In their words: Conversations with Writing Topography artists—#11: Amanda Dawn Christie
Beaverbrook Art GalleryNovember 23, 20150 Comments
Over the next several weeks, we will be posting interviews with artists currently featured in the Gallery’s Writing Topography exhibition. These interviews were conducted by Rebecca Goodine, a university student participating in an internship at the Gallery. These interviews present artists talking about themselves and their work in their own words. Interviews were conducted with the artists by email, and have been lightly edited for grammar and flow (occasionally, questions and responses have been removed). At the end of interviews, we’ve included some links to provide a bit more information about a topic or theme from the interview; these links have been chosen by us, and were not provided by the artists.
Amanda Dawn Christie
Photo: Roger Smith
“ So often themes of landscape and regional representation are treated on a very superficial level in art history. Landscape and territory is a very complex issue and deserves complex treatment and examination. It’s too easy to take landscape for granted without questioning.”
Please tell us a bit about yourself and your artistic practice.
I'm originally from Moncton, NB, but I’ve moved around a lot: from the East Coast, to the West Coast, to Europe and back full circle. As a kid I was always interested in science and as such, various elements of science always find their way into my art projects; be it building radios out copper plumbing, or processing motion picture film in coffee.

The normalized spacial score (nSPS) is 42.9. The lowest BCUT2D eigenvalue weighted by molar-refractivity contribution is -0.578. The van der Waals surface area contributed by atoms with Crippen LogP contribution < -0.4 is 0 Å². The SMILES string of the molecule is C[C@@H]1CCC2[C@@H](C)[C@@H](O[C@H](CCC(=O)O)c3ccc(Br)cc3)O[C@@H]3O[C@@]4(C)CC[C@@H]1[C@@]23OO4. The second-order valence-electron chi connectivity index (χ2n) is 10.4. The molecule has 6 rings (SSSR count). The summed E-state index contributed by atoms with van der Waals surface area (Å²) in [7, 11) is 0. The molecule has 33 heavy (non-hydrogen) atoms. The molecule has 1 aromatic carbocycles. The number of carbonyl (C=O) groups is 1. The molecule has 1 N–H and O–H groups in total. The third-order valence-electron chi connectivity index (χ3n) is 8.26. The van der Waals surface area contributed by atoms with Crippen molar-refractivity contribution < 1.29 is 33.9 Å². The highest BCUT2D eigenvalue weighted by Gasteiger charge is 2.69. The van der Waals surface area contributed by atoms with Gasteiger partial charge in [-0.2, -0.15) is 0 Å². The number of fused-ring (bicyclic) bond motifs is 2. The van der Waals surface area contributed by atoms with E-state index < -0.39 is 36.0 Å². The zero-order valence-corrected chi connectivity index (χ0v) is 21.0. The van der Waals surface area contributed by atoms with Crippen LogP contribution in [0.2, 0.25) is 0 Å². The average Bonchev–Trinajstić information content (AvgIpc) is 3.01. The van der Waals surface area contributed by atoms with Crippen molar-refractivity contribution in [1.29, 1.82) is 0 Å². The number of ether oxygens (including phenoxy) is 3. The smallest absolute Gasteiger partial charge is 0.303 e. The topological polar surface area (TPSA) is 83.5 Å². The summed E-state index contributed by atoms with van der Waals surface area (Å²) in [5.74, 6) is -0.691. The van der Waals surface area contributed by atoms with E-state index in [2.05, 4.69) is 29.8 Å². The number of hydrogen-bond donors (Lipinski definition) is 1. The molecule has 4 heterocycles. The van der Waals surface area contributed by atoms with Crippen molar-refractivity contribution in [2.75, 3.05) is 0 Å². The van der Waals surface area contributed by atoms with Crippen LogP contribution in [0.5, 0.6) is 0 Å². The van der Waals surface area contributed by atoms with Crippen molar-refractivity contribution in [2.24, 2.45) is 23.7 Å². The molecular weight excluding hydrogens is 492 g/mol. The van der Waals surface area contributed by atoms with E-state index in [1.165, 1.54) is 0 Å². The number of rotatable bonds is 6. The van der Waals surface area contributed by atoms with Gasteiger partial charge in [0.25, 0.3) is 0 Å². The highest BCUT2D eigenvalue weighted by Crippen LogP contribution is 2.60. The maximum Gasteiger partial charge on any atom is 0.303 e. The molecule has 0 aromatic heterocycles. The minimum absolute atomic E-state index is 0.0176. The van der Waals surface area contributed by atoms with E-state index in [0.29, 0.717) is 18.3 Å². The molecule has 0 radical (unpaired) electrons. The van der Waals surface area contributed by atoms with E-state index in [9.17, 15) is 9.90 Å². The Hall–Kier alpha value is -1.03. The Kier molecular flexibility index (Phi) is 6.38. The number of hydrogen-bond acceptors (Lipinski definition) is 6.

I started making experimental films in 1999, and since then, my films have screened around the world and are distributed out of Paris, Toronto, and Amsterdam. Meanwhile, performance art work, contemporary dance, and photography have also always played a major roll in my art practice. More recently my art practice has evolved to include audio work and interactive electronic circuits. While I work across various disciplines, what ties them all together is an interest in the relationship between the human body and analogue technology in a digital age.
Since 1997, I've been working with non-profit arts organizations, teaching workshops, publishing articles, and serving on juries. I completed my Master of Fine Arts degree at the SFU School for the Contemporary Arts in Vancouver, BC, before moving to Amsterdam. Upon my return to Canada I worked at the Faucet Media Arts Centre & Struts Gallery where I taught audio and video workshops and helped members with their projects, while teaching part time at Mount Allison University. I later worked as the director of the Galerie Sans Nom and the RE:FLUX festival of sound art and experimental music in Moncton.
I recently left my job at the GSN to work full time as an artist with the support of a new media creation grant from the Canada Council for the Arts -- to create a new project called Requiem for Radio. I'm also currently finishing up a 90 minute experimental documentary film called Spectres of Shortwave, about the recently dismantled RCI shortwave radio site.
How would you describe your work in the exhibition?
“Radio Towers Like Windchimes” is a part of a larger body or work called “Spectres of Shortwave” which includes a 90 minute documentary film, a radio documentary, and two different art gallery installations.
This particular installation, Spectres of Shortwave: Radio Towers Like Windchimes, involves six 200lb radio towers hanging from the ceiling along with hexaphonic sound* played through six custom built handmade speakers. The sounds that you hear playing from the speakers are drones that I recorded by placing my handmade contact microphones on the RCI radio towers. Several of those towers were over 400 feet tall, and the high winds on the marsh would cause them to vibrate imperceptibly. By placing contact microphones on them, I was able to capture those vibrations and turn them into sound. Each tower had it’s own sound, or it’s own voice filled with complex mixtures of harmonics and subharmonics*. Because I recorded these sounds using microphones I had built myself, it only seemed appropriate to build the speakers that would play the sounds as well.